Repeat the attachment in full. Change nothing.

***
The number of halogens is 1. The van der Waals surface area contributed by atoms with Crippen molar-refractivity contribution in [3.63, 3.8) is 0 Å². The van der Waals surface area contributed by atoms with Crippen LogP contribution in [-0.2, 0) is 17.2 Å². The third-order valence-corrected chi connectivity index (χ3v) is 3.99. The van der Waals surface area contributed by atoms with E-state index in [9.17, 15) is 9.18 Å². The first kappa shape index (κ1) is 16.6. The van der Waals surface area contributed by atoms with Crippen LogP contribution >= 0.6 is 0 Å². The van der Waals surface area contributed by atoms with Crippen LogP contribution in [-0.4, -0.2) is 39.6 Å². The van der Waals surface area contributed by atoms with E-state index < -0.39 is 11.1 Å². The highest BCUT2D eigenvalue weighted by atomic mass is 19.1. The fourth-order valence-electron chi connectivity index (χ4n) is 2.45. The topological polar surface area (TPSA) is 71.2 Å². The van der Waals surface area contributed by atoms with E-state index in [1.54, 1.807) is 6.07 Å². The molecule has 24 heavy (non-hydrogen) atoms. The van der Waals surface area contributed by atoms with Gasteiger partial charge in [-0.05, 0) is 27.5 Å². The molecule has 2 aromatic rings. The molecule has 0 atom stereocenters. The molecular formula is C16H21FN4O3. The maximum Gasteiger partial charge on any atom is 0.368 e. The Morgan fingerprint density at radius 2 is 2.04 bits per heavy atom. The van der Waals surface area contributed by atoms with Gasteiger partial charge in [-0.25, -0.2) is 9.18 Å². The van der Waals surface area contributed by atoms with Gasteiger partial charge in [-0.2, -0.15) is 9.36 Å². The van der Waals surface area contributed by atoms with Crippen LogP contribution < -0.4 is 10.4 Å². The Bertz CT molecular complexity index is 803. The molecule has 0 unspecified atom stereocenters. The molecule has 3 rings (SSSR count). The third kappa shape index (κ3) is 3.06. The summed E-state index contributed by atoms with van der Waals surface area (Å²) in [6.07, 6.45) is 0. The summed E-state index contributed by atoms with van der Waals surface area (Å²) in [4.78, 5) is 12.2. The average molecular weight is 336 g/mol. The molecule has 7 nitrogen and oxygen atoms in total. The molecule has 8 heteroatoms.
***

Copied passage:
The number of halogens is 1. The van der Waals surface area contributed by atoms with Crippen molar-refractivity contribution in [3.63, 3.8) is 0 Å². The van der Waals surface area contributed by atoms with Crippen LogP contribution in [-0.2, 0) is 17.2 Å². The third-order valence-corrected chi connectivity index (χ3v) is 3.99. The van der Waals surface area contributed by atoms with E-state index in [9.17, 15) is 9.18 Å². The first kappa shape index (κ1) is 16.6. The van der Waals surface area contributed by atoms with Crippen LogP contribution >= 0.6 is 0 Å². The van der Waals surface area contributed by atoms with Crippen LogP contribution in [-0.4, -0.2) is 39.6 Å². The van der Waals surface area contributed by atoms with E-state index < -0.39 is 11.1 Å². The highest BCUT2D eigenvalue weighted by atomic mass is 19.1. The fourth-order valence-electron chi connectivity index (χ4n) is 2.45. The topological polar surface area (TPSA) is 71.2 Å². The van der Waals surface area contributed by atoms with E-state index in [1.54, 1.807) is 6.07 Å². The molecule has 24 heavy (non-hydrogen) atoms. The van der Waals surface area contributed by atoms with Gasteiger partial charge in [-0.05, 0) is 27.5 Å². The molecule has 2 aromatic rings. The molecule has 0 atom stereocenters. The molecular formula is C16H21FN4O3. The maximum Gasteiger partial charge on any atom is 0.368 e. The Morgan fingerprint density at radius 2 is 2.04 bits per heavy atom. The van der Waals surface area contributed by atoms with Gasteiger partial charge in [-0.25, -0.2) is 9.18 Å². The van der Waals surface area contributed by atoms with Gasteiger partial charge in [-0.2, -0.15) is 9.36 Å². The van der Waals surface area contributed by atoms with Crippen LogP contribution < -0.4 is 10.4 Å². The Bertz CT molecular complexity index is 803. The molecule has 0 unspecified atom stereocenters. The molecule has 3 rings (SSSR count). The third kappa shape index (κ3) is 3.06. The summed E-state index contributed by atoms with van der Waals surface area (Å²) in [6.07, 6.45) is 0. The summed E-state index contributed by atoms with van der Waals surface area (Å²) in [4.78, 5) is 12.2. The average molecular weight is 336 g/mol. The molecule has 7 nitrogen and oxygen atoms in total. The molecule has 8 heteroatoms.